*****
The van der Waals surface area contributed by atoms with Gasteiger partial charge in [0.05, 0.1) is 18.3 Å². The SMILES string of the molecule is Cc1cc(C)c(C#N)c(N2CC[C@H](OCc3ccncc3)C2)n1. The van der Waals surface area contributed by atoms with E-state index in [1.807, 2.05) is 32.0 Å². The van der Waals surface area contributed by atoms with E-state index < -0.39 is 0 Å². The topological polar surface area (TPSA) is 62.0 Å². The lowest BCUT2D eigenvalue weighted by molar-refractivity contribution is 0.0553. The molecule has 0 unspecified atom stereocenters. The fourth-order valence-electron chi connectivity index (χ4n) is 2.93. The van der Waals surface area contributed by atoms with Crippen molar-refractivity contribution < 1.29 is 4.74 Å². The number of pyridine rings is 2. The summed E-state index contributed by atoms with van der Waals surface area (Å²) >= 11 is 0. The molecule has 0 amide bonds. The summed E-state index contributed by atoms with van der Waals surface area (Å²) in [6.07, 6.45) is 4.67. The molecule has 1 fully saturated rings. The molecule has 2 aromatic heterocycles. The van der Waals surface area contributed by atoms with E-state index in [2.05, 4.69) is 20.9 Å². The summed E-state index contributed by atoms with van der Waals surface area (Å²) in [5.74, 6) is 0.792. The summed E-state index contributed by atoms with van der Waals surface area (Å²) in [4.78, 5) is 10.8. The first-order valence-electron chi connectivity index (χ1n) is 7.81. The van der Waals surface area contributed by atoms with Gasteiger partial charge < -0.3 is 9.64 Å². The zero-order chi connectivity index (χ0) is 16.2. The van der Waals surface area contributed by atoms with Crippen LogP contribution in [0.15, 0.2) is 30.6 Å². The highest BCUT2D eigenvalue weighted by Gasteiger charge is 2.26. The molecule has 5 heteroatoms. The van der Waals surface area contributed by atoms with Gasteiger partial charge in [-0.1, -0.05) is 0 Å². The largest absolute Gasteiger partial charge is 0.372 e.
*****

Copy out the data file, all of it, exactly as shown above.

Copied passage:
The van der Waals surface area contributed by atoms with Gasteiger partial charge in [0.05, 0.1) is 18.3 Å². The SMILES string of the molecule is Cc1cc(C)c(C#N)c(N2CC[C@H](OCc3ccncc3)C2)n1. The van der Waals surface area contributed by atoms with E-state index in [1.807, 2.05) is 32.0 Å². The van der Waals surface area contributed by atoms with E-state index < -0.39 is 0 Å². The topological polar surface area (TPSA) is 62.0 Å². The lowest BCUT2D eigenvalue weighted by molar-refractivity contribution is 0.0553. The molecule has 0 unspecified atom stereocenters. The fourth-order valence-electron chi connectivity index (χ4n) is 2.93. The van der Waals surface area contributed by atoms with Crippen molar-refractivity contribution < 1.29 is 4.74 Å². The number of pyridine rings is 2. The summed E-state index contributed by atoms with van der Waals surface area (Å²) >= 11 is 0. The molecule has 0 amide bonds. The summed E-state index contributed by atoms with van der Waals surface area (Å²) in [6.07, 6.45) is 4.67. The molecule has 1 fully saturated rings. The molecule has 2 aromatic heterocycles. The van der Waals surface area contributed by atoms with E-state index in [2.05, 4.69) is 20.9 Å². The summed E-state index contributed by atoms with van der Waals surface area (Å²) in [5.74, 6) is 0.792. The summed E-state index contributed by atoms with van der Waals surface area (Å²) in [4.78, 5) is 10.8. The first-order valence-electron chi connectivity index (χ1n) is 7.81. The van der Waals surface area contributed by atoms with Gasteiger partial charge < -0.3 is 9.64 Å². The zero-order chi connectivity index (χ0) is 16.2. The van der Waals surface area contributed by atoms with Crippen LogP contribution in [0.15, 0.2) is 30.6 Å². The highest BCUT2D eigenvalue weighted by Gasteiger charge is 2.26. The molecule has 5 heteroatoms. The van der Waals surface area contributed by atoms with Gasteiger partial charge in [-0.1, -0.05) is 0 Å². The largest absolute Gasteiger partial charge is 0.372 e.